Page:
The contentious meeting was winding down; a church official and architect were wearying after listening to neighbors vent frustrations for an hour. Fort Worth’s Christ Chapel Bible Church is big and getting bigger, expanding farther into the adjoining Arlington Heights neighborhood. “Bully,” “arrogant,” and other descriptive words echoed inside a room in the huge white stone church where thousands of people gather on Sundays to seek inspiration in the Bible’s message.
Two dozen residents preached their own sermon. In a nutshell: Back off, pal.
Few Arlington Heights residents attend the church. Most of the members come from other parts of the city.
Birchman Baptist Church sat at the site for many decades and blended in easily with the neighborhood.
“The church was small, extremely quiet — you kind of didn’t know they even existed,” said Deborah Roszek, who has lived nearby for 20 years.
Birchman moved to a larger lot near I-30 and Las Vegas Trail in the late 1970s. In 1980 a small group of locals created an independent, self-governing Bible church. They met for three years at the Texas Girls Choir building, and the church grew from 60 to 350 members, according to the church’s website. Many members were well off, and they raised $200,000 in a month, bought the old Birchman Baptist building, and moved in on Jan. 1, 1984. Less than two years later, the church paid off the $480,000 remaining on the note and owned the property free and clear.
Neighbors started howling more than 10 years ago after the church began buying up whole blocks of houses and tearing them down or moving them to make way for more church buildings and infrastructure.
Now the church looks like a holy mega-mall, highly visible to I-30 motorists passing near the Montgomery Street exit. About 50 houses spread out over four blocks are gone, taken down to make way for church expansion. The campus has grown from about four acres to 10 over the years. At the heart of the current argument with the neighborhood is another 1.5 acres of residential property that the church owns and wants rezoned from two-family residential to “planned development specific use,” like the rest of the campus, to be used for another parking lot.
Property owners can typically get a demolition permit with ease to tear down a house. City staff said the church could ask for a special exception and build a parking lot without a zoning change. The church, however, isn’t budging. Residents worry that zoning changes open the door for future commercial development. It’s like the camel’s nose that gets under the tent — the body will soon follow. The next owner might more easily upgrade the zoning to commercial and plop a big discount store on that corner.
Mega-churches are a phenomenon that neighborhoods across the country are struggling with. People living near them complain of traffic, parking congestion, lights, honks, squeals, and other noises and a general feeling that brotherly love and concern don’t extend to them.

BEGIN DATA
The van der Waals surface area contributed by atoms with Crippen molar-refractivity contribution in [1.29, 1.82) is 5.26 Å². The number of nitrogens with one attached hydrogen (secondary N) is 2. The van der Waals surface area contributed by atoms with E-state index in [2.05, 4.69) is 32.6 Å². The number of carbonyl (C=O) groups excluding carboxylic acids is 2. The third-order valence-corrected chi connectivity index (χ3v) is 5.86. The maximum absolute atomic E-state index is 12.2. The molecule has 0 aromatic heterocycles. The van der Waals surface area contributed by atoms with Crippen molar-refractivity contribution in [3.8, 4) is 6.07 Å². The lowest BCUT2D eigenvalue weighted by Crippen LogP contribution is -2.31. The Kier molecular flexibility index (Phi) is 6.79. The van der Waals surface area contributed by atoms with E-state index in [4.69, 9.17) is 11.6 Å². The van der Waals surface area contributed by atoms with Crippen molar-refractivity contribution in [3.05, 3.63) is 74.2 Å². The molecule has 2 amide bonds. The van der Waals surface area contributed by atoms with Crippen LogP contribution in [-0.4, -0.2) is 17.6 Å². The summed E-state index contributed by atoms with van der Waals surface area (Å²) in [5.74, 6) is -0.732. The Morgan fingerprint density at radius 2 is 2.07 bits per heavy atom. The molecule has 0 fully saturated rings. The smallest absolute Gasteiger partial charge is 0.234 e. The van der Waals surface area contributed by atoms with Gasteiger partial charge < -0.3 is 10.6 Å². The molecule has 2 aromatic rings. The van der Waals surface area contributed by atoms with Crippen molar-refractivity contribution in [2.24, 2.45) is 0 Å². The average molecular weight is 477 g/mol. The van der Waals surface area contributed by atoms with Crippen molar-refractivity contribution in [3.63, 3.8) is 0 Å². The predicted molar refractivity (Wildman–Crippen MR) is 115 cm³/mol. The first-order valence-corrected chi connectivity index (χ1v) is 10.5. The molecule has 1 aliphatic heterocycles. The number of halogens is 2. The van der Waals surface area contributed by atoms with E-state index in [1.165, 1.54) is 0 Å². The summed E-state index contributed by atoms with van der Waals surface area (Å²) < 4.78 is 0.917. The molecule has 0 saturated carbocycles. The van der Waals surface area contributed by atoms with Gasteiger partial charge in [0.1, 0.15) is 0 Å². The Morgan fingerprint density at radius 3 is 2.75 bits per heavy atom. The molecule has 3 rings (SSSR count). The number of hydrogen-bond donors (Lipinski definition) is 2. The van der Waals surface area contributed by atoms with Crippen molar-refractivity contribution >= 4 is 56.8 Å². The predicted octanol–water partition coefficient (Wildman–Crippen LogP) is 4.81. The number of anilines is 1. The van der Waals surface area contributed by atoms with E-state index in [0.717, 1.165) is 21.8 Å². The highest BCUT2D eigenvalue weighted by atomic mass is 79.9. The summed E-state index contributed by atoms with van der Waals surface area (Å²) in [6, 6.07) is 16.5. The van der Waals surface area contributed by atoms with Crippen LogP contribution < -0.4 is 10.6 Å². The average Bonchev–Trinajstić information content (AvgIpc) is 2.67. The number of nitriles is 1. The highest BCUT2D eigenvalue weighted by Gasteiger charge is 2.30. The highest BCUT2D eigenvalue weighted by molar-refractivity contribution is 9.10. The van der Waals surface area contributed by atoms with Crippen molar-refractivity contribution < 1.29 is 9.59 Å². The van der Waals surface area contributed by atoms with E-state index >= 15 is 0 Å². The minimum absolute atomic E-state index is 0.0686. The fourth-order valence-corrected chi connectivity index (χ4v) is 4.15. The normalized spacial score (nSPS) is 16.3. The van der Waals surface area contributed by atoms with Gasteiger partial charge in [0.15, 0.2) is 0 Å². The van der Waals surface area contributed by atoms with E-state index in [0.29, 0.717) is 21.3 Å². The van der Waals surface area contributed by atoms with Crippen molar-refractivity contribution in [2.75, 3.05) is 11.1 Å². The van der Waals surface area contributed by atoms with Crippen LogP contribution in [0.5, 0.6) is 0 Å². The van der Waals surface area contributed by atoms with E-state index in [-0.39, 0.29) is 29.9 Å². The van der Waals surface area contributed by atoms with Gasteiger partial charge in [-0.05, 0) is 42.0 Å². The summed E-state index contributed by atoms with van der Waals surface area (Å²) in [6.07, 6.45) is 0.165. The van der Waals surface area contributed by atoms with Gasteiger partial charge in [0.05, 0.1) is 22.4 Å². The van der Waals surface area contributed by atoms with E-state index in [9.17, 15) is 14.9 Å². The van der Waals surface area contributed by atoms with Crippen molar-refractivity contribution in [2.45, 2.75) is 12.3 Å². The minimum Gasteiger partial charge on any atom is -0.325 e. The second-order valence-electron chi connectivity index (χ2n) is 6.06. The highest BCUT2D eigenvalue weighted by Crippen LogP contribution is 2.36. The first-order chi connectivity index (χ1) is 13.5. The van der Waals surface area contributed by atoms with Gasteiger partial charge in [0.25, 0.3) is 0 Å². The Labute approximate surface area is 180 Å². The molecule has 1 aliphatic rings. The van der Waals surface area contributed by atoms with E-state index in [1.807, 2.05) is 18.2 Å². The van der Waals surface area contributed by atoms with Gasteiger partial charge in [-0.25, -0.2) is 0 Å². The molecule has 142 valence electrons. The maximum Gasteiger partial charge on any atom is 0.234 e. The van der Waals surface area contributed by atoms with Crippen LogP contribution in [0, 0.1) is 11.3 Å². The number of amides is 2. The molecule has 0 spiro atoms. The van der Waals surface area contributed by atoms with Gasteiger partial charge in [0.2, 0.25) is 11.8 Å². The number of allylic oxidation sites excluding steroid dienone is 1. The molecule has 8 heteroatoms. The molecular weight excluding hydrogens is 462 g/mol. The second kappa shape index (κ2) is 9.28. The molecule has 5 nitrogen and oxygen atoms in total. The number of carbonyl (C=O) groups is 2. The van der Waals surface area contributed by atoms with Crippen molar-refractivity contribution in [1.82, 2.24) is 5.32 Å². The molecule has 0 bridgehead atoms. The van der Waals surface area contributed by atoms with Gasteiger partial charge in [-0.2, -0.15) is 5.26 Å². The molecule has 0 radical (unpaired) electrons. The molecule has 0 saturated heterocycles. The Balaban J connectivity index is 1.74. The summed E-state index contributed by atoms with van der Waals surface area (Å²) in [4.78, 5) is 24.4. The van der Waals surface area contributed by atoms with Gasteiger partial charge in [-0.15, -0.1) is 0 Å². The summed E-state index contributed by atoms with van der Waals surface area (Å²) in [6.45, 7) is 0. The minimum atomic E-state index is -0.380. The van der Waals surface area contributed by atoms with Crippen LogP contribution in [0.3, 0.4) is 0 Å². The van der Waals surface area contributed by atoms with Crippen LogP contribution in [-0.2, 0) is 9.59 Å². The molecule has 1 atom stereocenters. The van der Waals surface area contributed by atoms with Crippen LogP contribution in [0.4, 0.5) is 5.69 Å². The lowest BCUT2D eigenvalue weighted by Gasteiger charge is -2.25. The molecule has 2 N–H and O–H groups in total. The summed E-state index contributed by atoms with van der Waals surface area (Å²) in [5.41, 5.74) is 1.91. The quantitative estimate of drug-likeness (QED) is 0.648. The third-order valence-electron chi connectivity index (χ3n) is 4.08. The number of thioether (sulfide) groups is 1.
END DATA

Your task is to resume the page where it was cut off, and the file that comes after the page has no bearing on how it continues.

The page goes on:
Christ Chapel is among the largest churches in Tarrant County, both in membership and acreage. And it wants more. Church leaders are making way for a new parking lot even though the church already offers 1,000 spaces, a two-story parking garage, and plenty of on-street parking.
Surrounding residents say their quality of life and sense of community are being harmed, not to mention their property values. More than 50 of them signed up with the city to oppose the zoning change and parking lot construction.
Comparing church leaders to a wrecking crew of strong-arm bullies is one way to make a point, especially at a meeting in the church.
Church folks deflect the barbs with subdued but firm rebuttals.
“We don’t strong-arm people; we offer them fair market value,” spokesman Rick Neves said.
The church has blossomed in size and scope because people enjoy the spirit of the place, its message, and the brotherly love, its members say. Christ Chapel boasts more than 7,000 members, with about 5,000 regular attendees and another 5,000 visitors each year.
“It’s a testament to the success of this church,” said local architect Tom Galbreath, who described the latest expansion project to the skeptical crowd — and mostly bit his lip at the flurry of criticisms.
Zoning Commissioner Nick Genua was a guest at the meeting, and he suggested the neighborhood form a steering committee and meet with church officials later, to try to come up with a plan that everyone could live with. And with that, the meeting was officially… .
Not so fast.
Diana Wiley’s eyes grew steely. Her brow furrowed underneath bright red hair. She stood and declared the meeting not over at all.
“Your letterhead says that you are a church without walls,” she said. “Of course there are no walls — you knock them all down. By my count, and I could be wrong, this makes 40 homes you have bought and removed from this neighborhood.”
She paused for effect.
“What I see now is a Christian cult deciding that they can have anything they want and let the rest of us be damned.”